6. 2 The Horizontal Consolidation of the U.S. Sugar Refining Industry
    (pp. 23-47)

    The invasion of Cuba and Puerto Rico in 1898 took place at a time when capitalist enterprise in the United States was undergoing a momentous transformation into its modern, corporate structure. The wave of mergers and consolidations of 1898–1904 firmly established the limited liability, joint stock corporation with ability to hold the stock of other corporations (holding company) as the essential unit of capitalist industrial enterprise in the United States. While the corporate form and a market for securities had existed in railroads since the 1870s, the transformation of industry and the development of a market for industrial securities...

  7. 3 The Sugar Tariff and Vertical Integration
    (pp. 48-73)

    The price war of 1890 pitted sugar refiners from the East Coast of the United States against those of the West Coast. The process of horizontal consolidation was a struggle for control of the market for refined sugar in the United States. The refiners’ attempt to monopolize sugar refining spilled over into a contest for the sources of raw sugar outside the United States. These attempts to control foreign sources, in turn, brought refiners face to face with the tariff, which regulated competition between domestic and foreign sugar producers selling in the U.S. market. The tariff was crucial to the...

  8. 4 Vertical Integration in the Colonies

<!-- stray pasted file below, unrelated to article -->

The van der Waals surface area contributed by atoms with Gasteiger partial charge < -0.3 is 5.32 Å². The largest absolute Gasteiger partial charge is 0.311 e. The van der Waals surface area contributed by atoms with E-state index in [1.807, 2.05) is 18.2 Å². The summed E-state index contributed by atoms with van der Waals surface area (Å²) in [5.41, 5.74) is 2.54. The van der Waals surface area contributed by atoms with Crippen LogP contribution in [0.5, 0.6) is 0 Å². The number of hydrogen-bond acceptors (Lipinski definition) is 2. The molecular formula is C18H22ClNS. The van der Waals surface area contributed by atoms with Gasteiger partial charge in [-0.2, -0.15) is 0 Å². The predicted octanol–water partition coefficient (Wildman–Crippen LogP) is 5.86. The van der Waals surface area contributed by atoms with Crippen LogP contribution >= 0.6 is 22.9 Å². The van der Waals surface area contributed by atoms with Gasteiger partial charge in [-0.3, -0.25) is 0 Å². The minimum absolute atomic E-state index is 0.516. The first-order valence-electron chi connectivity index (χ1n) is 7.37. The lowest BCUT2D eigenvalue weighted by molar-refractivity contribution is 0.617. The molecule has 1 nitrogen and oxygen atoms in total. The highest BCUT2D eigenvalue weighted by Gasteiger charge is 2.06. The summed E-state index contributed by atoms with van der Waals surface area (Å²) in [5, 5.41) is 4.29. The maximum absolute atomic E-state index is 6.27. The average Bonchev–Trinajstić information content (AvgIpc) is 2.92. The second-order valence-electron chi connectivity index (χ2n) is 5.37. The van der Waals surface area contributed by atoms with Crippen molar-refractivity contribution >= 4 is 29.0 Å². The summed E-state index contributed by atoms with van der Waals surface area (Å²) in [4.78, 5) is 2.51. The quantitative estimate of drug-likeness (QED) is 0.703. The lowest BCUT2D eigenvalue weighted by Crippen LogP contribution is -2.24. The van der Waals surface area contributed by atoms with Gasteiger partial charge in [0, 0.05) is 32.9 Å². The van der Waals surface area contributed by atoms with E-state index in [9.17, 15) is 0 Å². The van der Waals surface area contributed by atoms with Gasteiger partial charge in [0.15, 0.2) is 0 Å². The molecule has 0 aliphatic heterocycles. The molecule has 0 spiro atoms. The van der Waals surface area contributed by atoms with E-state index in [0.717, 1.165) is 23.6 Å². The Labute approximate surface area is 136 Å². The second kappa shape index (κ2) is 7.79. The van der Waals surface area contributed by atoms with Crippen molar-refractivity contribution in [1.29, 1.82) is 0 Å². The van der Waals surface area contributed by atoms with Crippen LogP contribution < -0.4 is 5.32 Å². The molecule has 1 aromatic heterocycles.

(pp. 74-120)

    It is commonly recognized that the sugar economies of Cuba, the Dominican Republic, and Puerto Rico in the period 1898–1934 were dominated by large foreign corporations. The corporations were absentee owned. The structure of ownership of these corporations, however, has not been studied. How was United States capital organized in these semicolonial and colonial territories? Were the firms small and independent, or were they interlocked with each other and linked to oligopolistic structures in the United States? Were they controlled by managers, as managerial theory would have us believe? Or were they under proprietary control, and if so, how...

  9. 5 The Colonos
    (pp. 121-147)

    The penetration of U.S. capital into the economies of Cuba, the Dominican Republic, and Puerto Rico transformed the technological base of sugar production. The new mills featured increased grinding capacities, internal railroad networks, the introduction of internal combustion engines, and electrification in the plantation zones. But in contrast to the technological revolution of cane grinding, the planting and harvesting of cane continued to use the same immemorial technologies and displayed resistance both to transformation and to the penetration of metropolitan capital. Cane farmers known as colonos produced most of the cane ground in the mills of Cuba, the Dominican Republic,...

  10. 6 Labor and Migration
    (pp. 148-182)